Olivia Dish

Why So Crabby?

In Baltimore, Restaurant on February 21, 2011 at 10:02 pm
Luna Del Sea Bistro

Would it be crazy to think they have, say, crab on the menu?

Dear Baltimore, I’m sure your residents don’t eat crab three times a day. Or do they?

I just arrived here for an overnight assignment, after so many delays I feared my return flight might leave before I even landed.  Tired though I was, the prospect of my hotel’s restaurant wasn’t too appealing. I wanted to venture out into Baltimore, if only a half block.  With the concierge’s help, I did.

“I was hoping for some place I can walk to,” I told him.

“Do you like beer?” he asked.

I hesitated. Was this a trick question?

“Yes,” I said.

He handed me a card for a free beer and directed me to Luna Del Sea Bistro.  I admit, I did think he said “lunacy” at first, and that suited me just fine.  “It’s the place with the white lights in the trees,” he instructed me.  A bistro and white lights.

And of course, that was followed by, “They have excellent crab cakes.”

Luna Del Sea bar

A free beer was the perfect complement to my expense account.

Which takes me back to:

Dear Baltimore, I’m sure your residents don’t eat crab three times a day.

Or do they?

I once spent a week here for a conference. I did eat crab three times a day. It was served at every meal.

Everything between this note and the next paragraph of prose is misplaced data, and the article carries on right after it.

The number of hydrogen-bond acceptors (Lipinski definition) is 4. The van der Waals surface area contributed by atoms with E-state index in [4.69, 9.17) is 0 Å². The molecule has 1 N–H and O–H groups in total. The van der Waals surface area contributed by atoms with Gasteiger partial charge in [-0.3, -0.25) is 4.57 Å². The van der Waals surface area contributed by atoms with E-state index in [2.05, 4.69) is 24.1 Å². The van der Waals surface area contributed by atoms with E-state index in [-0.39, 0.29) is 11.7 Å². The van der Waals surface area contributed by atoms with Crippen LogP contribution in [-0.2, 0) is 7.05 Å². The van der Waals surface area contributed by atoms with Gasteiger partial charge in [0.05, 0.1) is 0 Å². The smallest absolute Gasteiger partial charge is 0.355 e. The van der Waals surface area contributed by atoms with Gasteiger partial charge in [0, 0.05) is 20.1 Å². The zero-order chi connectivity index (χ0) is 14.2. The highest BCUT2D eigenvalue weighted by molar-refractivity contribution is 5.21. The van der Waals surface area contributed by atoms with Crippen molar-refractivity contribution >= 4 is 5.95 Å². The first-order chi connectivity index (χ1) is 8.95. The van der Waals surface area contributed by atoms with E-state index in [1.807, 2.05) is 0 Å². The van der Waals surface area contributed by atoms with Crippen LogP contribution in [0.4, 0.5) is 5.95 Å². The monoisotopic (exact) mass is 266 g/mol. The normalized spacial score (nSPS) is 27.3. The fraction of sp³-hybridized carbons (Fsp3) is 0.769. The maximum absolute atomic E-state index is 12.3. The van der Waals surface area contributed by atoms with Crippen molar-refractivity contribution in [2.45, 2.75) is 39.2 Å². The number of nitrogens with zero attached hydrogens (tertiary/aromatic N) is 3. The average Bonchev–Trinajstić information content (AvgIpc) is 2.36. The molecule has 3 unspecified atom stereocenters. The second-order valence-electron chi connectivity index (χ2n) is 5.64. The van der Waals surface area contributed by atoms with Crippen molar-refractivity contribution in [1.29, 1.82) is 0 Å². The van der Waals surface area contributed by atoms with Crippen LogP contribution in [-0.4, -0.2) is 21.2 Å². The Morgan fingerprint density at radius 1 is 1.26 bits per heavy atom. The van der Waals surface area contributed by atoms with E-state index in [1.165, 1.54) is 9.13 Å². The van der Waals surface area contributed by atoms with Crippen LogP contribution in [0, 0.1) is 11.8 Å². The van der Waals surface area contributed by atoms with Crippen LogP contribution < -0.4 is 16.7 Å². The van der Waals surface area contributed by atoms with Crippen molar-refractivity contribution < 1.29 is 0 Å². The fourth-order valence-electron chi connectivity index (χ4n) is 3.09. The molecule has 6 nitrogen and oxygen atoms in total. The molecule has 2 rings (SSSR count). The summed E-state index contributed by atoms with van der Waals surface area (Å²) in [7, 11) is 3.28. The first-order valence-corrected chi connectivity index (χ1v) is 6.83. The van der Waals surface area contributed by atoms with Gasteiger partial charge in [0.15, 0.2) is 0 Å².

I have strong memories of visiting Baltimore with my father. He was always keen to go to a place called Haussner’s, a restaurant that had fine crab cakes, but that I remember more because they had covered every inch of wall space with gold-framed oil paintings and kept a giant ball of string on the lowest floor.

Seafood Trio

The seafood trio--shrimp, scallops, and what was that third item? Oh yes....

My father, a great fan of the crab cake, had many theories about where to find them around these parts. He often insisted we go to some small town on the Maryland shore for the sole purpose of eating crab cakes for lunch.  (He also insisted that many of the people he saw around Baltimore were doubled over with syphilis, which we also scoffed at. Not long after he made that observation, a CDC report revealed he was right.)

How, exactly, did crab become the “unofficial mascot” of Baltimore?  Was crab responsible for the wild creativity of city resident Edgar Allen Poe? For instance, did crab at every meal inspire his famous “nevermore”?

Since I have no answers to offer, let’s turn back to the Luna Del Sea, which was a fine place for a crab cake, made with “95 percent crab meat,” my very good waitress Katya assured me in English spoken with an Eastern European accent.

I had the seafood trio–broiled shrimp, scallops, and a crab cake–along with a side of vegetables and a free Sam Adams beer.  The crab cake was plenty crabby and topped with a light cream and capers sauce, made even better when I gave it a good squirt of lemon.

Luna Del Sea interior

The view from my banquette

The atmosphere was old school, comfortable and a little kitschy. I enjoyed my seat in a banquette, with plush pillow behind me.  Maybe locals come here. Maybe they don’t. It wasn’t among the restaurants on my Baltimore dining wish list, true. But it was the perfect antidote to a long day of travel, almost as convenient as dining in the hotel–but better, no doubt, and slightly more adventurous.

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